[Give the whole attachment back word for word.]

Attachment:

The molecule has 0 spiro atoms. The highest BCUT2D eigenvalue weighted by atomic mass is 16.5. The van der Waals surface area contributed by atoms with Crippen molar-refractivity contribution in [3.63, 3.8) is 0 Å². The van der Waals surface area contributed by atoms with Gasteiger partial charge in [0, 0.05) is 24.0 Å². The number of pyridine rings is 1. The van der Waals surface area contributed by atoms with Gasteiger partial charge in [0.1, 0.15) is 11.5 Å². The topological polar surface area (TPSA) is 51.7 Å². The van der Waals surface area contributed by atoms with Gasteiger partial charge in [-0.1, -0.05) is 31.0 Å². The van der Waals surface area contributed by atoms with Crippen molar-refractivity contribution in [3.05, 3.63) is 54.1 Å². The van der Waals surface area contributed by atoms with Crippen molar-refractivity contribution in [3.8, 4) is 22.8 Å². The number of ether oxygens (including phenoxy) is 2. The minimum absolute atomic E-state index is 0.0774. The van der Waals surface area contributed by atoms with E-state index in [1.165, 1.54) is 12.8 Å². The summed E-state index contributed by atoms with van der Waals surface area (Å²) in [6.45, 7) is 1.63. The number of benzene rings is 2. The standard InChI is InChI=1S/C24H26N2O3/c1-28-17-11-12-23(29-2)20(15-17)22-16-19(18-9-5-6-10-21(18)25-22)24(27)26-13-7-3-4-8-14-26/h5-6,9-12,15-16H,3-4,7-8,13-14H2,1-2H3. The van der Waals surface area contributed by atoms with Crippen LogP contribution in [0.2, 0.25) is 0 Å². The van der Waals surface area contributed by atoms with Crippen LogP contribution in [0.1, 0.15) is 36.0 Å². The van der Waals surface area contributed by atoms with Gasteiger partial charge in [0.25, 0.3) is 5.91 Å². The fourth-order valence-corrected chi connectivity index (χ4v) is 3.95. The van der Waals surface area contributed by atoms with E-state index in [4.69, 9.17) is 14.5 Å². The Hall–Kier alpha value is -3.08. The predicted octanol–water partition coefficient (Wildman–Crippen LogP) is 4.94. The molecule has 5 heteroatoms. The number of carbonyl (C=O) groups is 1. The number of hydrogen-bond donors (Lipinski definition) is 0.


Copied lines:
The molecule has 0 spiro atoms. The highest BCUT2D eigenvalue weighted by atomic mass is 16.5. The van der Waals surface area contributed by atoms with Crippen molar-refractivity contribution in [3.63, 3.8) is 0 Å². The van der Waals surface area contributed by atoms with Gasteiger partial charge in [0, 0.05) is 24.0 Å². The number of pyridine rings is 1. The van der Waals surface area contributed by atoms with Gasteiger partial charge in [0.1, 0.15) is 11.5 Å². The topological polar surface area (TPSA) is 51.7 Å². The van der Waals surface area contributed by atoms with Gasteiger partial charge in [-0.1, -0.05) is 31.0 Å². The van der Waals surface area contributed by atoms with Crippen molar-refractivity contribution in [3.05, 3.63) is 54.1 Å². The van der Waals surface area contributed by atoms with Crippen molar-refractivity contribution in [3.8, 4) is 22.8 Å². The number of ether oxygens (including phenoxy) is 2. The minimum absolute atomic E-state index is 0.0774. The van der Waals surface area contributed by atoms with E-state index in [1.165, 1.54) is 12.8 Å². The summed E-state index contributed by atoms with van der Waals surface area (Å²) in [6.45, 7) is 1.63. The number of benzene rings is 2. The standard InChI is InChI=1S/C24H26N2O3/c1-28-17-11-12-23(29-2)20(15-17)22-16-19(18-9-5-6-10-21(18)25-22)24(27)26-13-7-3-4-8-14-26/h5-6,9-12,15-16H,3-4,7-8,13-14H2,1-2H3. The van der Waals surface area contributed by atoms with Crippen LogP contribution in [0.2, 0.25) is 0 Å². The van der Waals surface area contributed by atoms with Crippen LogP contribution in [0.1, 0.15) is 36.0 Å². The van der Waals surface area contributed by atoms with Gasteiger partial charge in [0.25, 0.3) is 5.91 Å². The fourth-order valence-corrected chi connectivity index (χ4v) is 3.95. The van der Waals surface area contributed by atoms with E-state index in [4.69, 9.17) is 14.5 Å². The Hall–Kier alpha value is -3.08. The predicted octanol–water partition coefficient (Wildman–Crippen LogP) is 4.94. The molecule has 5 heteroatoms. The number of carbonyl (C=O) groups is 1. The number of hydrogen-bond donors (Lipinski definition) is 0.